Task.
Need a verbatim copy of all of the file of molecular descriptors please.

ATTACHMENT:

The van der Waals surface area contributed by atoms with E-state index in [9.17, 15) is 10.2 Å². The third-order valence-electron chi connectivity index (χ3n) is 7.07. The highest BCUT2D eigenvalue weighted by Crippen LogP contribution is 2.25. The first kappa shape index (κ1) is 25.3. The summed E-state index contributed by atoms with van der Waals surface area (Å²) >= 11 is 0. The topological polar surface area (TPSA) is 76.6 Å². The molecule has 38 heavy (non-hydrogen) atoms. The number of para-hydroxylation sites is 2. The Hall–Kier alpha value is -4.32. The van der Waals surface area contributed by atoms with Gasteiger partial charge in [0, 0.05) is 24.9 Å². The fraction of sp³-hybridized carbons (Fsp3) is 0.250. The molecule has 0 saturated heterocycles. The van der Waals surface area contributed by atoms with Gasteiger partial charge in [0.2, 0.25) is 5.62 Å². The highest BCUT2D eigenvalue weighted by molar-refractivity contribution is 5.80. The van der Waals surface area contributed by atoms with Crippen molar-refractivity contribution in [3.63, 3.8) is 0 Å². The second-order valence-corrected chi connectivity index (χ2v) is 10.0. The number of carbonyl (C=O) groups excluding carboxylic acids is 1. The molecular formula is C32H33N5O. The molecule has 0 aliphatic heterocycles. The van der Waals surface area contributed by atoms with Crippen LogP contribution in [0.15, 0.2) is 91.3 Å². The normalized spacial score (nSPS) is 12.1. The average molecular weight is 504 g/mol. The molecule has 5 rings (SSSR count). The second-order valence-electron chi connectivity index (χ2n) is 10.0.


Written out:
The van der Waals surface area contributed by atoms with E-state index in [9.17, 15) is 10.2 Å². The third-order valence-electron chi connectivity index (χ3n) is 7.07. The highest BCUT2D eigenvalue weighted by Crippen LogP contribution is 2.25. The first kappa shape index (κ1) is 25.3. The summed E-state index contributed by atoms with van der Waals surface area (Å²) >= 11 is 0. The topological polar surface area (TPSA) is 76.6 Å². The molecule has 38 heavy (non-hydrogen) atoms. The number of para-hydroxylation sites is 2. The Hall–Kier alpha value is -4.32. The van der Waals surface area contributed by atoms with Gasteiger partial charge in [0, 0.05) is 24.9 Å². The fraction of sp³-hybridized carbons (Fsp3) is 0.250. The molecule has 0 saturated heterocycles. The van der Waals surface area contributed by atoms with Gasteiger partial charge in [0.2, 0.25) is 5.62 Å². The highest BCUT2D eigenvalue weighted by molar-refractivity contribution is 5.80. The van der Waals surface area contributed by atoms with Crippen molar-refractivity contribution in [3.63, 3.8) is 0 Å². The second-order valence-corrected chi connectivity index (χ2v) is 10.0. The number of carbonyl (C=O) groups excluding carboxylic acids is 1. The molecular formula is C32H33N5O. The molecule has 0 aliphatic heterocycles. The van der Waals surface area contributed by atoms with Crippen LogP contribution in [0.15, 0.2) is 91.3 Å². The normalized spacial score (nSPS) is 12.1. The average molecular weight is 504 g/mol. The molecule has 5 rings (SSSR count). The second-order valence-electron chi connectivity index (χ2n) is 10.0.